In this paper, we aim to improve the state-of-the-art video generative adversarial networks (GANs) with a view towards multi-functional applications. Our improved video GAN model does not separate foreground from background nor dynamic from static patterns, but learns to generate the entire video clip conjointly. Our model can thus be trained to generate - and learn from - a broad set of videos with no restriction. This is achieved by designing a robust one-stream video generation architecture with an extension of the state-of-the-art Wasserstein GAN framework that allows for better convergence. The experimental results show that our improved video GAN model outperforms state-of-theart video generative models on multiple challenging datasets. Furthermore, we demonstrate the superiority of our model by successfully extending it to three challenging problems: video colorization, video inpainting, and future prediction. To the best of our knowledge, this is the first work using GANs to colorize and inpaint video clips.
This paper presents a new problem of unpaired face translation between images and videos, which can be applied to facial video prediction and enhancement. In this problem there exist two major technical challenges: 1) designing a robust translation model between static images and dynamic videos, and 2) preserving facial identity during image-video translation. To address such two problems, we generalize the state-of-the-art image-to-image translation network (Cycle-Consistent Adversarial Networks) to the image-to-video/video-to-image translation context by exploiting a image-video translation model and an identity preservation model. In particular, we apply the state-of-the-art Wasserstein GAN technique to the setting of image-video translation for better convergence, and we meanwhile introduce a face verificator to ensure the identity. Experiments on standard image/video face datasets demonstrate the effectiveness of the proposed model in both terms of qualitative and quantitative evaluations.
This paper introduces a divide-and-conquer inspired adversarial learning (DACAL) approach for photo enhancement. The key idea is to decompose the photo enhancement process into hierarchically multiple sub-problems, which can be better conquered from bottom to up. On the top level, we propose a perception-based division to learn additive and multiplicative components, required to translate a low-quality image or video into its high-quality counterpart. On the intermediate level, we use a frequency-based division with generative adversarial network (GAN) to weakly supervise the photo enhancement process. On the lower level, we design a dimension-based division that enables the GAN model to better approximates the distribution distance on multiple independent one-dimensional data to train the GAN model. While considering all three hierarchies, we develop multiscale and recurrent training approaches to optimize the image and video enhancement process in a weakly-supervised manner. Both quantitative and qualitative results clearly demonstrate that the proposed DACAL achieves the state-of-the-art performance for high-resolution image and video enhancement.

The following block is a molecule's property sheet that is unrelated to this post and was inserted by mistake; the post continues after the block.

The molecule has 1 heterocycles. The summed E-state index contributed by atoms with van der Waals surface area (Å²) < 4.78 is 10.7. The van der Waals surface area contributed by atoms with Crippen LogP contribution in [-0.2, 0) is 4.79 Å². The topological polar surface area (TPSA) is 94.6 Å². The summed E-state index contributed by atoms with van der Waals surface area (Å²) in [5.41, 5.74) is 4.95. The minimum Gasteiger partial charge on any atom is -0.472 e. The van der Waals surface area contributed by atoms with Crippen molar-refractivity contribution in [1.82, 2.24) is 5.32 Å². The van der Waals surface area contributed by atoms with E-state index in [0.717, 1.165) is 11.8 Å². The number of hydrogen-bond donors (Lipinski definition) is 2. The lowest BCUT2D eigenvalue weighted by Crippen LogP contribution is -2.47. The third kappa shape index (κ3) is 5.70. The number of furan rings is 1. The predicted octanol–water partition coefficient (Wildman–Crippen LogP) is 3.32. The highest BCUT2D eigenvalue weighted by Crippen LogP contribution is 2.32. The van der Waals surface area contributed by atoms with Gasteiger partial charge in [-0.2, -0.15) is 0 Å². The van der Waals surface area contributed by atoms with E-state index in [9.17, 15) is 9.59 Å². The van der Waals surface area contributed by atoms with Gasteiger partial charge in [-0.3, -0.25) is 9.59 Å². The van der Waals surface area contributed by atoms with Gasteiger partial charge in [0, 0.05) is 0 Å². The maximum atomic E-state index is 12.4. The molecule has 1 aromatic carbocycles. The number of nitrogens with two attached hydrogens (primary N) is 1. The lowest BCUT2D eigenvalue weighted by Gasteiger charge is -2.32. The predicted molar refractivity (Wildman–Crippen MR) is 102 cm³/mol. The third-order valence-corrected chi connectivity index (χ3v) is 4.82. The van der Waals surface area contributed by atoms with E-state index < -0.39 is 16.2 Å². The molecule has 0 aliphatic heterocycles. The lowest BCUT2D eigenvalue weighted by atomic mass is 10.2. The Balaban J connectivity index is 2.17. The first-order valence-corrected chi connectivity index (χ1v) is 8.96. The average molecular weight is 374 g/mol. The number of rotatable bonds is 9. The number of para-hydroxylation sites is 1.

Symmetric Positive Definite (SPD) matrices have been widely used for data representation in many visual recognition tasks. The success mainly attributes to learning discriminative SPD matrices with encoding the Riemannian geometry of the underlying SPD manifold. In this paper, we propose a geometry-aware SPD similarity learning (SPDSL) framework to learn discriminative SPD features by directly pursuing manifold-manifold transformation matrix of column full-rank. Specifically, by exploiting the Riemannian geometry of the manifold of fixed-rank Positive Semidefinite (PSD) matrices, we present a new solution to reduce optimizing over the space of column full-rank transformation matrices to optimizing on the PSD manifold which has a well-established Riemannian structure. Under this solution, we exploit a new supervised SPD similarity learning technique to learn the transformation by regressing the similarities of selected SPD data pairs to their ground-truth similarities on the target SPD manifold. To optimize the proposed objective function, we further derive an algorithm on the PSD manifold. Evaluations on three visual classification tasks show the advantages of the proposed approach over the existing SPD-based discriminant learning methods.